Letters, 1861-1894, to Sir John Robert Seeley from various correspondents and some reviews and articles on his acclaimed work Ecce Homo published in 1865.
Seeley, Sir John Robert
- This material is held at
- ReferenceGB 96 MS 903
- Dates of Creation1861-1894
- Name of Creator
- Language of MaterialEnglish
- Physical Description3 boxes
- Direct Link
Scope and Content
Administrative / Biographical History
Sir John Robert Seeley was born in London on 10 September 1834, He received his education from the City of London School and Christ's College, Cambridge, where he graduated in 1857. From 1857 to 1859 Seeley taught classics at Christ's. In 1859 he left Cambridge to become chief classical assistant at the City of London School and in 1863 he was appointed professor of Latin at University College London. In 1869 Seeley became professor of modern history at Cambridge; a position he held for the rest of his life. Seeley published works on the classics and history. Among his chief works are, Ecce Homo 1865, The First Book of Livy , 1871, The Life and Times of Stein, or Germany and Prussia in the Napoleonic Age , 1878 and Lectures on Political Science , 1895.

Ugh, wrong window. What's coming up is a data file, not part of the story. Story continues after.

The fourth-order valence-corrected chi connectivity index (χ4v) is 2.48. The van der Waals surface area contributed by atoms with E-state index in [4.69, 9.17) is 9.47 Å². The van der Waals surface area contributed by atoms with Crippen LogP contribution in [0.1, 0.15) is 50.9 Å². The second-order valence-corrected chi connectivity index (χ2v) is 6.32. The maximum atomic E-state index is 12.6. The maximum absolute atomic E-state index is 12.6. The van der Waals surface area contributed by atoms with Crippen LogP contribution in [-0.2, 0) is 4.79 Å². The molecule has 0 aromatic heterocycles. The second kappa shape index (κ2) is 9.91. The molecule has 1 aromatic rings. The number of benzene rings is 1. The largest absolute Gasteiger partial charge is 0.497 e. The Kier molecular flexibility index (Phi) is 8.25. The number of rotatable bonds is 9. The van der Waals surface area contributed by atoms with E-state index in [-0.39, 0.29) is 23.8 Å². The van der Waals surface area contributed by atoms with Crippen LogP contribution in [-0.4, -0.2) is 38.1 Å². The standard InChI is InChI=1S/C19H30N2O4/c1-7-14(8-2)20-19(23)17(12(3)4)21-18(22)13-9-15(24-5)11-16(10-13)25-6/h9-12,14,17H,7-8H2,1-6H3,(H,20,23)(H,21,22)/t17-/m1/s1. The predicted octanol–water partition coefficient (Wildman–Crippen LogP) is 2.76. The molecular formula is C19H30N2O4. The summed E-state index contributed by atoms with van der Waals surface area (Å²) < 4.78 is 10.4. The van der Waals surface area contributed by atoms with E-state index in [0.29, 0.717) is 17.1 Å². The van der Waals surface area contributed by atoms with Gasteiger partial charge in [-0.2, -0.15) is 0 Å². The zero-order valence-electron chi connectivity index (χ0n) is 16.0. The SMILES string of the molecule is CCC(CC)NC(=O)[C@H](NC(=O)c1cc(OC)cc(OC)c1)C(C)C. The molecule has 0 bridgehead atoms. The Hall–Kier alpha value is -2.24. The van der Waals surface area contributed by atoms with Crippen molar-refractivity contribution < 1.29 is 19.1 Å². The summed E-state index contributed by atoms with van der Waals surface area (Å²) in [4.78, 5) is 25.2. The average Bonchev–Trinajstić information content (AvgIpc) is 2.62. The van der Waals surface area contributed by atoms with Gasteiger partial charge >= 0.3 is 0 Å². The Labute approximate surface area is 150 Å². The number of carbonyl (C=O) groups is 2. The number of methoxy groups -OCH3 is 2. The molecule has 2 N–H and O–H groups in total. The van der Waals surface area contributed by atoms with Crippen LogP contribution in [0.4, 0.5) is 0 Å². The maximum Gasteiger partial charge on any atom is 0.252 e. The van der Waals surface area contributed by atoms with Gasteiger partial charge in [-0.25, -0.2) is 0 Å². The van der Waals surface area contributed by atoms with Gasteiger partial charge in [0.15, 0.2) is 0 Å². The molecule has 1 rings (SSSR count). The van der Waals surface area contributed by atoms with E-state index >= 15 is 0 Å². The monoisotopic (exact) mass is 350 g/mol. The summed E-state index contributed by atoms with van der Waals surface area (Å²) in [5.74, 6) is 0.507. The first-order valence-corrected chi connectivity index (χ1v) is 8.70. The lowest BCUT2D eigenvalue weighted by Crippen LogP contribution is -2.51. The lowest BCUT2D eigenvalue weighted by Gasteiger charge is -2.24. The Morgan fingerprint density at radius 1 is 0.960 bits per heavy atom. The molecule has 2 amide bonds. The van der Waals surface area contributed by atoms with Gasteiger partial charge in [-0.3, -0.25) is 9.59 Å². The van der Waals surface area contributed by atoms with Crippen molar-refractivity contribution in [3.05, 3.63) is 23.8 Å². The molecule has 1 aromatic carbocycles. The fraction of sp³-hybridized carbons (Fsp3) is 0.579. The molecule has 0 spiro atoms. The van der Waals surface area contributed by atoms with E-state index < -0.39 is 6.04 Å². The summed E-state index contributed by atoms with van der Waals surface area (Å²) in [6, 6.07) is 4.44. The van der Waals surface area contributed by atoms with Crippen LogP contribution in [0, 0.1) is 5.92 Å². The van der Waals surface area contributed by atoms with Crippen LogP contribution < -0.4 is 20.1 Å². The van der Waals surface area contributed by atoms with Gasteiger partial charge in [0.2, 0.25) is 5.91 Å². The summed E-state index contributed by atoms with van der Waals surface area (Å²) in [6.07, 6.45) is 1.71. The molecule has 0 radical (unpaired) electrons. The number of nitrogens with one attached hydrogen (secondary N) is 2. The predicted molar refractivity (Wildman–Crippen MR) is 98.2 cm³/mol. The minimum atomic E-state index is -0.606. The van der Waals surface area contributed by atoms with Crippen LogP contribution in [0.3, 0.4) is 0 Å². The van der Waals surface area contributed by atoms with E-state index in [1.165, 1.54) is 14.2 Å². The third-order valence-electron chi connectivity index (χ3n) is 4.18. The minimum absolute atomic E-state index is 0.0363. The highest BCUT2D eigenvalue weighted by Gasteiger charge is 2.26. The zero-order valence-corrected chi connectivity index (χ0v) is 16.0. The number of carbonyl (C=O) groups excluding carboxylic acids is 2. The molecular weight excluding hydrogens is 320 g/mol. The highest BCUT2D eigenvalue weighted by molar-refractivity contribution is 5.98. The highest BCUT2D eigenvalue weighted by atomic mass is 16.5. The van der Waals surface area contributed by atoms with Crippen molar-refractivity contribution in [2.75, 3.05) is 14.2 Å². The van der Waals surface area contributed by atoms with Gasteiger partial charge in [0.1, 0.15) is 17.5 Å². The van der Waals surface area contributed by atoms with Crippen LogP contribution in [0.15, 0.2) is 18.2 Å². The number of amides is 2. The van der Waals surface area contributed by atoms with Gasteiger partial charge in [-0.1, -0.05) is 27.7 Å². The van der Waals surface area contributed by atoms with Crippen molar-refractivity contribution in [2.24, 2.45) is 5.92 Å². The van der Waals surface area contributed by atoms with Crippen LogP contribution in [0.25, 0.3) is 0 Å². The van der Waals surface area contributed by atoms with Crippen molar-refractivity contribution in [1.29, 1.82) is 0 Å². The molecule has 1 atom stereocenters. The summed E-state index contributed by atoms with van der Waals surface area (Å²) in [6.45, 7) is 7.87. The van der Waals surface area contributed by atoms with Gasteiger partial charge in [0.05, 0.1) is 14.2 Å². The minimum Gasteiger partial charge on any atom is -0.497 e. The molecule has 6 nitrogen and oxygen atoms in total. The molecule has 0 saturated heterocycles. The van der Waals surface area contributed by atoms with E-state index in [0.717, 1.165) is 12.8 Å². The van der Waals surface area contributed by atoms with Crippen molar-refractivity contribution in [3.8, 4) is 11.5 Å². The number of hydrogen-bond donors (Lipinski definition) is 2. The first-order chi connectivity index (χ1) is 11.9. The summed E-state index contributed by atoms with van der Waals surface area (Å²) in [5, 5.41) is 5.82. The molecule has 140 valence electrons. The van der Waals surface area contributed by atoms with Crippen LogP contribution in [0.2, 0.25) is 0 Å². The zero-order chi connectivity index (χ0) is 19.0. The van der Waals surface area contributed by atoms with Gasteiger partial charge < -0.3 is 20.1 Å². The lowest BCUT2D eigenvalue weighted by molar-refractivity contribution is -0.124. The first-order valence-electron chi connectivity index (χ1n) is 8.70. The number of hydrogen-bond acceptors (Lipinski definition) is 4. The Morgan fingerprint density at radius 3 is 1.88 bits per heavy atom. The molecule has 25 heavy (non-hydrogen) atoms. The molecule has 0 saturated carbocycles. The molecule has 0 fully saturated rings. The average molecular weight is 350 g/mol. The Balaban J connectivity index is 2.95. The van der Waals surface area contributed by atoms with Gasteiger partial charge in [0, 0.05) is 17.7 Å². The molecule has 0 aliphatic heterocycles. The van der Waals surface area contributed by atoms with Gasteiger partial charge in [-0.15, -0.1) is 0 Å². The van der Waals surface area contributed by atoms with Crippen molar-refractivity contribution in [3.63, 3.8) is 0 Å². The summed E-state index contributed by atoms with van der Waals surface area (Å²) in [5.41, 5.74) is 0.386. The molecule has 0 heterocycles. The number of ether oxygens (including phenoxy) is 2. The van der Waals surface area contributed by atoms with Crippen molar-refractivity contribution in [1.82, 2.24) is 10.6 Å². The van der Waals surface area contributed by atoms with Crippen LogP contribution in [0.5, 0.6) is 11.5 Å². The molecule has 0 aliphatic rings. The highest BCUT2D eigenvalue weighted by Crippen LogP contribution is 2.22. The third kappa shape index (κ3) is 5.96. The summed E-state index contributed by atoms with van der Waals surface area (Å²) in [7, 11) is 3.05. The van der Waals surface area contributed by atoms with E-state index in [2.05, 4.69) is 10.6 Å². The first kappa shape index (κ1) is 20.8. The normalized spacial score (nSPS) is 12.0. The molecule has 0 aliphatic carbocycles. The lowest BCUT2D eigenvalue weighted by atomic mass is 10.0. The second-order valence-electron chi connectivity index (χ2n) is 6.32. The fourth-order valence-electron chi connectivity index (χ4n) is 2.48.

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Access to the items in the collection is unrestricted for the purpose of private study and personal research within the controlled environment and restrictions of the Library's Palaeography Room. Please contact the University Archivist for details.
Other Finding Aids
This collection has been fully listed and is included in the ULRLS on-line catalogue, http://archives.ulrls.lon.ac.uk/default.aspx.
Cambridge University Library holds transcripts of eighteenth century government documents (Ref: Add 4252-305), and letters to Robert Herbert Quick, [1868-1891] (Ref: Add 9366); King's College Modern Archives Centre, Cambridge University, has letters from Seeley and his family to Oscar Browning, 1876-1901 (Ref: OB); Girton College Library, Cambridge University, contains letters to Sarah Emily Davies, [1867-1870] (Ref: Box 17); Trinity College Library, Cambridge University, holds letters to Henry Sidgwick (Ref: Add Ms c95/64-73); the British Library, London, contains correspondence with Macmillans Publishers, 1869-1894 (Ref: Add MS 55074); the Robinson Library, Newcastle-Upon-Tyne University, holds letters to Robert Spence Watson.
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